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I have a generic Collection class, with a variety of public getter methods.

To get one item from the Collection, you call get(). There are also several methods that return multiple items: getMany(), getRange(), getAll(), find(), findAll(), query(), queryAny(), etc.

Internally, all of these methods that return multiple items have a loop that calls get() repeatedly, as they aggregate the individual items to return.

A simplified example:

public function get($key){
    return $this->collection[$key];
}

public function getMany($keys){

    $many = array();

    foreach ($keys as $key){
        $many[] = $this->get($key);
    }

    return $many;
}

The problem arises when I want to extend Collection in such a way that I don't want the client to be able to access a single item from the Collection. Basically, I want to disallow access to the get() method.

I can't make get() a private or protected function, because it's public in the parent class.

I also can't override get() in such a way that makes it non-functional (i.e. override it with just a return, or throw an Exception), because all the other methods rely on get(), and I want them to remain functional.

I know I could just override all the methods that rely on get() to rely on some new protected method (i.e. getOne()), but that would violate DRY principles.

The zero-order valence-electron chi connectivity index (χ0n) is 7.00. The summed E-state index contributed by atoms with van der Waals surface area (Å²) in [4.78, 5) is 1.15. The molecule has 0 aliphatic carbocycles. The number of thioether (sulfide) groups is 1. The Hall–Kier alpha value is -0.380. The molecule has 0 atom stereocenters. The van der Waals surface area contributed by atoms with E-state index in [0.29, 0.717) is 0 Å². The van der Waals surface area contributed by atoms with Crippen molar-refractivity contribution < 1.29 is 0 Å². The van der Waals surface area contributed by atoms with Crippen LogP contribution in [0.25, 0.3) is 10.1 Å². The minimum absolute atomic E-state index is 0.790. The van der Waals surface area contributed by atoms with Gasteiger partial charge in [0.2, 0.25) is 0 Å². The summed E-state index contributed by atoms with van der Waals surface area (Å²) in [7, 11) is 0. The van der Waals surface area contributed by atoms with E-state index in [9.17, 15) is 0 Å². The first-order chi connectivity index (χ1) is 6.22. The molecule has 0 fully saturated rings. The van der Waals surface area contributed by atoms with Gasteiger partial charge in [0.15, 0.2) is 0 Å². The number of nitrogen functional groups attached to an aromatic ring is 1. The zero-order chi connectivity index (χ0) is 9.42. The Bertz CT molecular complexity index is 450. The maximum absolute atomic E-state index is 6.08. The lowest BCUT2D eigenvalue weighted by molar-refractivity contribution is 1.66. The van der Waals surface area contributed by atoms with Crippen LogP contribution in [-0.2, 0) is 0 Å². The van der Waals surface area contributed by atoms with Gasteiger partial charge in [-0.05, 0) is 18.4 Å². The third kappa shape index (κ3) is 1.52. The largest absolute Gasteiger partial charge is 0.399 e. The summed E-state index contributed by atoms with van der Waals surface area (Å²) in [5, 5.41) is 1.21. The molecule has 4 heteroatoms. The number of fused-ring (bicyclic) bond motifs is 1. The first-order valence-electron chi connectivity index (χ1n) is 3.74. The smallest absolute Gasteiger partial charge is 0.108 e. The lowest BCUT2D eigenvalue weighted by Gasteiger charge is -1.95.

WHAT I DON'T WANT TO DO:

class DataSet extends Collection{

    public function get(){
        throw new Exception('get() not implemented in DataSet');
    }

    protected function getOne($key){
        return parent::get($key);
    }    

    public function getMany($keys){

        $many = array();

        foreach ($keys as $key){
            $many[] = $this->getOne($key);
        }

        return $many;
     }
}

If I did the above, I'd have to override a half-dozen methods (some of which are quite complex), and they'd only differ from the parent class' method by a few characters.

So ... what other options do I have? Are there different means to the same end ...?

share|improve this question
up vote 3 down vote accepted

What you could do is make a protected method say _get and this can be what all the methods call internally. You can then expose a get method on all the classes that need access and just have it call _get.

share|improve this answer
    
D'oh! That was the solution, hiding in plain sight. All of my efforts were focused on finding solutions in the subclass -- I hadn't considered changing the parent class. Thanks! – Warren Benedetto Dec 29 '09 at 22:37

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